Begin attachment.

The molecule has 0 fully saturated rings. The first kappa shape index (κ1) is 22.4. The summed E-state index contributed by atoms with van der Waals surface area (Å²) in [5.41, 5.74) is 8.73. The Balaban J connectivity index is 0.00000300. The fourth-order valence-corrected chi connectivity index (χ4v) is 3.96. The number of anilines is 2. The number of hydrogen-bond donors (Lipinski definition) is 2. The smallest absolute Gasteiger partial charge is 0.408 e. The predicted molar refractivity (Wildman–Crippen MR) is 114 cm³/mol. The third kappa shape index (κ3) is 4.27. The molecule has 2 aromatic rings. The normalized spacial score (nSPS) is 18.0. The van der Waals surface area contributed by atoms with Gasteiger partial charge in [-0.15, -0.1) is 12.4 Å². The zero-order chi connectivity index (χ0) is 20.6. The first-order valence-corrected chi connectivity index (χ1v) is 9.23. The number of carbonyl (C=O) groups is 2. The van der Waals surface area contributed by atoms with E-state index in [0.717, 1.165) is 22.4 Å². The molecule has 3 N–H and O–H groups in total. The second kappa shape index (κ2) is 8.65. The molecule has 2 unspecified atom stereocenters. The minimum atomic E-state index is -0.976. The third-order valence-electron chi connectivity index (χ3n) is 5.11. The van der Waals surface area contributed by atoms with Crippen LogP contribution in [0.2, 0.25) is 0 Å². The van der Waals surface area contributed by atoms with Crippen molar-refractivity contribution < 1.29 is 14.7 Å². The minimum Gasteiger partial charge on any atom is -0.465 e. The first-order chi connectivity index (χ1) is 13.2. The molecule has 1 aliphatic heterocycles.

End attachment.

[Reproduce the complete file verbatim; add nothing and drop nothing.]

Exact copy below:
The molecule has 0 fully saturated rings. The first kappa shape index (κ1) is 22.4. The summed E-state index contributed by atoms with van der Waals surface area (Å²) in [5.41, 5.74) is 8.73. The Balaban J connectivity index is 0.00000300. The fourth-order valence-corrected chi connectivity index (χ4v) is 3.96. The number of anilines is 2. The number of hydrogen-bond donors (Lipinski definition) is 2. The smallest absolute Gasteiger partial charge is 0.408 e. The predicted molar refractivity (Wildman–Crippen MR) is 114 cm³/mol. The third kappa shape index (κ3) is 4.27. The molecule has 2 aromatic rings. The normalized spacial score (nSPS) is 18.0. The van der Waals surface area contributed by atoms with Gasteiger partial charge in [-0.15, -0.1) is 12.4 Å². The zero-order chi connectivity index (χ0) is 20.6. The first-order valence-corrected chi connectivity index (χ1v) is 9.23. The number of carbonyl (C=O) groups is 2. The van der Waals surface area contributed by atoms with E-state index in [0.717, 1.165) is 22.4 Å². The molecule has 3 N–H and O–H groups in total. The second kappa shape index (κ2) is 8.65. The molecule has 2 unspecified atom stereocenters. The minimum atomic E-state index is -0.976. The third-order valence-electron chi connectivity index (χ3n) is 5.11. The van der Waals surface area contributed by atoms with Crippen LogP contribution in [0.2, 0.25) is 0 Å². The van der Waals surface area contributed by atoms with Crippen molar-refractivity contribution < 1.29 is 14.7 Å². The minimum Gasteiger partial charge on any atom is -0.465 e. The first-order chi connectivity index (χ1) is 13.2. The molecule has 1 aliphatic heterocycles.